That foreign worker blacklist? It's going to grow
McDonald’s in the crosshairs for allegedly hiring foreign workers over Canadians
Apr 8, 2014
By Todd Humber
Who knew uttering the phrase “Do you want fries with that?” was such a difficult skill to master.
That’s the only possible explanation for news that broke on Monday that the federal government is investigating three McDonald’s locations in Victoria for a violation of the embattled Temporary Foreign Worker (TFW) Program. It allegedly hired foreign workers over Canadian applicants, according to a Canadian Press report.
It’s the latest black eye for the TFW program, which took a beating last year when it was revealed the Royal Bank was using temporary foreign workers to displace Canadian workers. With an economy seemingly forever stuck in recovery mode, it’s difficult to make a strong argument that McDonald’s couldn’t find workers in Victoria — with a current unemployment rate of 5.2 per cent — to staff its positions.
It’s even harder to fathom when the unemployment rate for young workers remains in the double digits, and applicants have already started to come out of the woodwork stating that they applied to the McDonald’s locations in questions and couldn’t get a job.
McDonald’s moved quickly to distance itself from the franchisee in question who runs the three restaurants, saying it had launched its own investigation.
“At McDonald's Canada, we do not tolerate infractions of any kind — intended or unintended,'' said the company in a statement. ``We are currently working through the process of terminating our relationship with this franchisee.''
McDonald’s later said it would assume 100 per cent control of the three restaurants in question. The restaurants currently employ 155 workers, including 26 foreign workers, according to McDonald’s.
Ottawa clearly isn’t amused at the abuse, and has reacted swiftly — suspending the labour market opinions for the franchise in question, and also singling out two other employers for wrongdoing on the TFW front: The Boathouse Restaurant in Fenelon Falls, Ont. — which had its LMO revoked; and Jungle Jim’s Restaurant and Greco Pizza in Labrador, N.L. — which, like McDonald’s, had its LMO suspended. (You can view its list of blacklisted employers online on the Employment and Social Development Canada website.)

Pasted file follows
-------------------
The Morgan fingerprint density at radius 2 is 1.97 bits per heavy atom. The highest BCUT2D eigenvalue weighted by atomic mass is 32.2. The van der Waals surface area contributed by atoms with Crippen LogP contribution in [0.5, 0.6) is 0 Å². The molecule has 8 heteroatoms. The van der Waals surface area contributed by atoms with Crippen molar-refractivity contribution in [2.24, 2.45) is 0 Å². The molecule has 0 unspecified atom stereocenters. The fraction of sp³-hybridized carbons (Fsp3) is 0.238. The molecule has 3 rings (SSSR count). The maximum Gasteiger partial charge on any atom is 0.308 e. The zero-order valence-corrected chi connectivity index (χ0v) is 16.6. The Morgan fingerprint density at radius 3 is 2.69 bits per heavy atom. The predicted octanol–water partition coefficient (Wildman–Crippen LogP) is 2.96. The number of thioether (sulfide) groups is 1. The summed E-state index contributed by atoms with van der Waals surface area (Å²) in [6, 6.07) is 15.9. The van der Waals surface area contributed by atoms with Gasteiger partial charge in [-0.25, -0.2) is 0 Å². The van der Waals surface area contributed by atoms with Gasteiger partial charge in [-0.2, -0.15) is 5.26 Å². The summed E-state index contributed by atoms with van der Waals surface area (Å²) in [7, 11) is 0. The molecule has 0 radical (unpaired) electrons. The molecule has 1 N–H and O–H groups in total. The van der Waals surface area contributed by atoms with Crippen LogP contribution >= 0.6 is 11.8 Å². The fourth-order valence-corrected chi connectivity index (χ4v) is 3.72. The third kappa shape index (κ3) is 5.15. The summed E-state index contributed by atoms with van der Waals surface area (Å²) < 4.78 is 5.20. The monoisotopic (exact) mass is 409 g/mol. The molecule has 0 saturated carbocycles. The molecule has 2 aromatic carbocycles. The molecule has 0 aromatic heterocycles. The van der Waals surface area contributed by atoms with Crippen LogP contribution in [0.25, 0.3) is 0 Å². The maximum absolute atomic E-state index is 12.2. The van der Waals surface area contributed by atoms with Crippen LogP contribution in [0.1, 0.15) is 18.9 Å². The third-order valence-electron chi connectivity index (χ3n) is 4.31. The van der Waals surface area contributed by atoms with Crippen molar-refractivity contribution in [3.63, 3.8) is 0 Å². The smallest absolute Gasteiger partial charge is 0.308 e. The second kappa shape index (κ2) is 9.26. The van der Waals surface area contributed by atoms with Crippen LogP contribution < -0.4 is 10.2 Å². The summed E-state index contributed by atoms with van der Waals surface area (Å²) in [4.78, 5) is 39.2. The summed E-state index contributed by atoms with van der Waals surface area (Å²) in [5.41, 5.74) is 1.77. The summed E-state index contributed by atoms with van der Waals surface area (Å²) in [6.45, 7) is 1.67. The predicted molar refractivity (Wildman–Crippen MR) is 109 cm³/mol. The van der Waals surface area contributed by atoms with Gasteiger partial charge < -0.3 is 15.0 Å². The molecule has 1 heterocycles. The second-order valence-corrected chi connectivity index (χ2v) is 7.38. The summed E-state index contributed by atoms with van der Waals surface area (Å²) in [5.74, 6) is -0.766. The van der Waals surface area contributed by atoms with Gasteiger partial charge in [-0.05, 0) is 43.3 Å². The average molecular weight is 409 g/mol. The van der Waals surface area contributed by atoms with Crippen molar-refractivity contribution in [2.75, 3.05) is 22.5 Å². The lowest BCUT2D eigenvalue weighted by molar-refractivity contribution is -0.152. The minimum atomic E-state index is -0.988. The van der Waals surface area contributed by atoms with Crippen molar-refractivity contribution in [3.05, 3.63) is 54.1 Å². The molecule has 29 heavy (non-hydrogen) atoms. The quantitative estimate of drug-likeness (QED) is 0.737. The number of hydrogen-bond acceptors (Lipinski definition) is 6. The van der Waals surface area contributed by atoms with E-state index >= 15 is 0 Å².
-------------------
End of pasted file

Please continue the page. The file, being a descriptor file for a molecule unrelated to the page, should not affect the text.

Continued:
“Canadians must always be first in line for available jobs. Our government will not tolerate any abuse of the Temporary Foreign Worker Program,” said Jason Kenney, Minister of Employment and Social Development. “(This) sends a clear message that we are taking action against employers who abuse the Temporary Foreign Worker Program and that employers who break the rules will be publically named and face serious consequences.”
Those consequences could include financial penalties as well. Kenney said the penalties for a prosecution include up to five years in prison and up to $100,000 in fines, and charges could be laid by the Canada Border Services Agency under the Immigration Act. And Ottawa has already said it plans to beef up the penalties by 2015 for employers that abuse the TFWP
The three businesses named above are likely just the tip of the iceberg. Some estimates put the number of temporary foreign workers in the country as high as 340,000, and it’s impossible to think similar abuses aren’t occurring elsewhere.
These abuses of the TFW program have to make employers collectively cringe. The public backlash against RBC last year showed the tolerance of Canadians has hit its breaking point. McDonald’s knows this, and that’s why it acted so quickly and decisively to take complete control of the restaurants under investigation.
Let’s remember, though, not to let a few bad apples spoil the bunch. The TFW program is still critical to the Canadian economy, and a critical source of talent for employers in occupations and geographic locations facing a true skills shortage.
Bringing in a temporary foreign workers to staff a fast-food restaurant in a booming resource town like Fort McMurray, Alta., is understandable when they literally can’t find enough workers to keep the doors open.
But using the TFW program to staff non-skilled positions in populated areas with plenty of unemployed workers won’t be tolerated by the public, and Ottawa has caught on to that — expect plenty of aggressive crackdowns in the coming weeks and months.
That blacklist is going to get longer.
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Todd Humber is the publisher and editor-in-chief of Canadian HR Reporter, the national journal of human resource management. Follow him on Twitter @ToddHumber